Chairman, American Trucking Associations
Perspective: It’s Time to Tell Our Stories
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Being part of an association is about getting involved, and one of the easiest ways to get involved with a group is to tell your story. I think about that because the story of my journey to becoming chairman of American Trucking Associations isn’t all that different from most of your stories.
I got involved in trucking more than 40 years ago because my father did. He started to work for our company — J&M Tank Lines — in 1960, and shortly after I began to work there, he became the sole shareholder and it truly became the family business. Today, we run 420 trucks all around the Southeast — something that our family is really proud of.
That story, starting small and growing a family business into something great, is a common one in this industry. It is my predecessor Sherri Garner Brumbaugh’s story, and it is the story of so many ATA members and companies in this industry.
Telling our story is key to advancing trucking’s agenda with ATA. There are so many big things on the horizon — continued uncertainty around COVID, the driver shortage, our need for infrastructure investment, threats to our industry’s independent contractor model and more. It is a big menu of challenges.
Being a participant in these debates and engaging with our elected leaders and policy is key to making sure we are reading the menu, rather than being on the menu.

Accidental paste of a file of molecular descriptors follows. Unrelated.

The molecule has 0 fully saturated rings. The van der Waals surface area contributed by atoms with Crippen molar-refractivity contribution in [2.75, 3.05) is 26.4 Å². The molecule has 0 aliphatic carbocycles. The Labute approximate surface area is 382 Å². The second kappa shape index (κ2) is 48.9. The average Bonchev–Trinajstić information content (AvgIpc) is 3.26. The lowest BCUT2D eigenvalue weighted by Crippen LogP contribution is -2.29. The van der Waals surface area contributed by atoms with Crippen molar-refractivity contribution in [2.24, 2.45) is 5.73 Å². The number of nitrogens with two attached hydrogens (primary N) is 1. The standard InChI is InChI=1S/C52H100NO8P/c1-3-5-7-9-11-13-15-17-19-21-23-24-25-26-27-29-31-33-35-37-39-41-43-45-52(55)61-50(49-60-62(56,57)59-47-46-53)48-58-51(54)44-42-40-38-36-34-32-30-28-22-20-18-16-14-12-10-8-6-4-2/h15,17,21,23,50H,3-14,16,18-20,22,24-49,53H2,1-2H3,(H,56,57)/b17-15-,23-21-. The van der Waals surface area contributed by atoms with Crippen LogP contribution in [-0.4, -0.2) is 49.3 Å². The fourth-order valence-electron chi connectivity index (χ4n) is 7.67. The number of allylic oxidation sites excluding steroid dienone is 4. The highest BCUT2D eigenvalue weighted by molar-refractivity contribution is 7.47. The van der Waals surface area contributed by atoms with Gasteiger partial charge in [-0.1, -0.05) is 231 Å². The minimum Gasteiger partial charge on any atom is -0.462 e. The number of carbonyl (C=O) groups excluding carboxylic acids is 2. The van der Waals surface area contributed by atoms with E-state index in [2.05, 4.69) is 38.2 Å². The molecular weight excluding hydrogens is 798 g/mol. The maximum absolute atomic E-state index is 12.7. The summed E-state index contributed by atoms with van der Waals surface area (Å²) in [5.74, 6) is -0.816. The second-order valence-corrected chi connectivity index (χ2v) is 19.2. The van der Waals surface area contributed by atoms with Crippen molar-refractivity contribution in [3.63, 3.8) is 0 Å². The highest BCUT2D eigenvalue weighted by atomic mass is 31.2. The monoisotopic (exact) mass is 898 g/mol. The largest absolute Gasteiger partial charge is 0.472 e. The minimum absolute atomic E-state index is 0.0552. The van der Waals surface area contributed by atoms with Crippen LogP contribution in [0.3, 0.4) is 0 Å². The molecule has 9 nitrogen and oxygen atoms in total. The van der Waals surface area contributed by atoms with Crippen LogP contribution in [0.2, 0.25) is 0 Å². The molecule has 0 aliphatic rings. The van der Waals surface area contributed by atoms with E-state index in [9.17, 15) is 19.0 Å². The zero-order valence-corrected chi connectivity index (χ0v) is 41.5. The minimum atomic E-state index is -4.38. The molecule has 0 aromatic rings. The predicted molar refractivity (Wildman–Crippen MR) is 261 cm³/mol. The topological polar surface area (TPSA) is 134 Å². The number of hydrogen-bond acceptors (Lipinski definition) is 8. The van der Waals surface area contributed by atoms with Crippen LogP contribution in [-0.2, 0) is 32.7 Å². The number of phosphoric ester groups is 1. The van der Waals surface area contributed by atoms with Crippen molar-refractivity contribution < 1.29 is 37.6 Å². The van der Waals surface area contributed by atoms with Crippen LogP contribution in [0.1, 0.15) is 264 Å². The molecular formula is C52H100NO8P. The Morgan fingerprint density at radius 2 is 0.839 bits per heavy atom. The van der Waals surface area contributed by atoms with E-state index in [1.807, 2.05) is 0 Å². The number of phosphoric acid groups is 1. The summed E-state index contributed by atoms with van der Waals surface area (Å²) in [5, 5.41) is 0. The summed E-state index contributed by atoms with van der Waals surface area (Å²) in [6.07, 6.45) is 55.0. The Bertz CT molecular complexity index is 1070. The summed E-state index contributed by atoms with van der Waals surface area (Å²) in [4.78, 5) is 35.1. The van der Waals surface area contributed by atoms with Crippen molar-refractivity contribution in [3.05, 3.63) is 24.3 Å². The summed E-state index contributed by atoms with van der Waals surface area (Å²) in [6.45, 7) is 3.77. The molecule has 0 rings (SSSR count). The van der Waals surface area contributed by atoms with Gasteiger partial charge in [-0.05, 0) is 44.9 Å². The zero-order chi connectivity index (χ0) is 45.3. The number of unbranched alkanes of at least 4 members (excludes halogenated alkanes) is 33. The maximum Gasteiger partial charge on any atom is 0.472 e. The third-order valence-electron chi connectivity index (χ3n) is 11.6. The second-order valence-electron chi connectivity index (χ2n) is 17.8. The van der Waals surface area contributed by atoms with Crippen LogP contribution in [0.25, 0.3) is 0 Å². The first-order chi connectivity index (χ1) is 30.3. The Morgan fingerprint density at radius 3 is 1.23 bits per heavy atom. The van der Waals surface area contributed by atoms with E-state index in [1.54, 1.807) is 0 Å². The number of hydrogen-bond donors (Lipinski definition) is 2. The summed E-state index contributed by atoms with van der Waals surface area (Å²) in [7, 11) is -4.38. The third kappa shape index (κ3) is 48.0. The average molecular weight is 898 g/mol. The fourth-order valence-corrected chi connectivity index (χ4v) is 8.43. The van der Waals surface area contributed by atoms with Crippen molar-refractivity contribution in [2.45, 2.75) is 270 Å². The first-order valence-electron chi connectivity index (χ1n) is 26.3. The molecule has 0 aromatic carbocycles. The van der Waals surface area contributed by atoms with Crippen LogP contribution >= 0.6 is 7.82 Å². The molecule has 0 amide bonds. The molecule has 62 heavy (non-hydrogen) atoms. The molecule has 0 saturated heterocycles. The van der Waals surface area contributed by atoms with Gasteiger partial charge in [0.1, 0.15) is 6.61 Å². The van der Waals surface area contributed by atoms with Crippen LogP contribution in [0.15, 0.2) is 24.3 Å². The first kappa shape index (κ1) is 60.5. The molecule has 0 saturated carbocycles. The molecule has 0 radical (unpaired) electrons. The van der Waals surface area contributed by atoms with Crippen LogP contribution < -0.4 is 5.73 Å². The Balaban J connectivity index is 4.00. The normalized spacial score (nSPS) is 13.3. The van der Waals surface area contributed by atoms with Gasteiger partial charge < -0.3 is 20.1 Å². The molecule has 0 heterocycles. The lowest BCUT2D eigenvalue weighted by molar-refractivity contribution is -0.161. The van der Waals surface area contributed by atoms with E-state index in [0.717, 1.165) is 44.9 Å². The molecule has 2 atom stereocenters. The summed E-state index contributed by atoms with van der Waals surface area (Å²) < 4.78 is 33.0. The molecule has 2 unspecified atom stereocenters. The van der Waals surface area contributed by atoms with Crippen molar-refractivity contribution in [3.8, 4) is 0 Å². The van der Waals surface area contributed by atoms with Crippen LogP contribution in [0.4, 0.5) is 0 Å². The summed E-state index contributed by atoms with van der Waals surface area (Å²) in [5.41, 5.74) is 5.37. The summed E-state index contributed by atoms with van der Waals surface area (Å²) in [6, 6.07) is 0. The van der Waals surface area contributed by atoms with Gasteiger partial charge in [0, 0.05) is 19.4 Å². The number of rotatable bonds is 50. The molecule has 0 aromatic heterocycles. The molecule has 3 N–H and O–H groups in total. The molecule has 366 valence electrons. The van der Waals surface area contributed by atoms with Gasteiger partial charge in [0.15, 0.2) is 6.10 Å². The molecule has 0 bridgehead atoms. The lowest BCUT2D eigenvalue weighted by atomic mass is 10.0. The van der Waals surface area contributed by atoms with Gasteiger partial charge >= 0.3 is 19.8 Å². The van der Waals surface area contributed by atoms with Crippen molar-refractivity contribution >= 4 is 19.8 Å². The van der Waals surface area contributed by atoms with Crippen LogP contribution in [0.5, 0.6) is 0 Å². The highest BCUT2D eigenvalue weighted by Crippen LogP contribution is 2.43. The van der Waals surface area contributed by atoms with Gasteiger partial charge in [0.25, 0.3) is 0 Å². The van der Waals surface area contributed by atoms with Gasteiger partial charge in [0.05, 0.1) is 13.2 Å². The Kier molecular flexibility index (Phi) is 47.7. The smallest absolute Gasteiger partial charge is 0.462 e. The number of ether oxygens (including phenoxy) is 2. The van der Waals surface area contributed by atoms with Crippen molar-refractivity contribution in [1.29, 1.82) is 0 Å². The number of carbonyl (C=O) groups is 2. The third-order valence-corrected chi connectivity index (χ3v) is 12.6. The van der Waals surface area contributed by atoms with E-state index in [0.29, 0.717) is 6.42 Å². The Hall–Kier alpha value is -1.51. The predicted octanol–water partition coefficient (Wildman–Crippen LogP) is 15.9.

That engagement just can’t be standing up and saying ‘No!’ As truckers, we know how roadblocks impede progress. They keep us from our destinations and delay progress. We need to work with those who will work with us, regardless of their political affiliation, to move our agenda forward.
That agenda has to include making sure that whatever infrastructure measures are passed are implemented in the right way. It has to include finding ways to develop our future workforce and retain our current workforce. It means working to protect ourselves from frivolous lawsuits and changes to our independent contractor model. It is a lot. However, our industry is used to not just dealing with big challenges, but also overcoming them.
We saw last year when the rest of the country shut down, our drivers geared up. In my little corner of trucking, we saw it when the Colonial Pipeline was hacked, and our drivers geared up and got the job done.
Getting the job done means everyone doing their part — and I’m so honored and humbled to be doing my part as chairman, just as I did when I was chairman of the Georgia Motor Truck Association and the National Tank Truck Carriers. But you don’t have to be chairman to do your part.
Join and support ATA and your state trucking associations. Support the industry’s efforts like the American Transportation Research Institute, the Trucking Cares Foundation and TruckPAC. Donate to our image campaign Trucking Moves America Forward and support our ongoing legal efforts through the ATA Litigation Center.
Get your employees involved in councils like the Technology & Maintenance Council, or with LEAD ATA. Come to Washington, D.C., with the Call on Washington program, or better yet, help ATA engage with your elected officials in their districts.
Coming together is the best way to move trucking forward. As we have seen time and time again, when we are aligned as an industry and all on the same page, we can achieve great things.
Being engaged, telling your story — that is how we strengthen this industry and association. It is what I’m challenging my fellow ATA members to do, to put in the work to achieve the goals we have set.
I am grateful to be entering this year as ATA chairman. It is a tremendous honor, and one I didn’t accept lightly. I am committed to doing my best, telling my story — and ATA’s story — on the way to continued growth and success.
Harold Sumerford Jr. is CEO of Birmingham, Ala.-based J&M Tank Lines.
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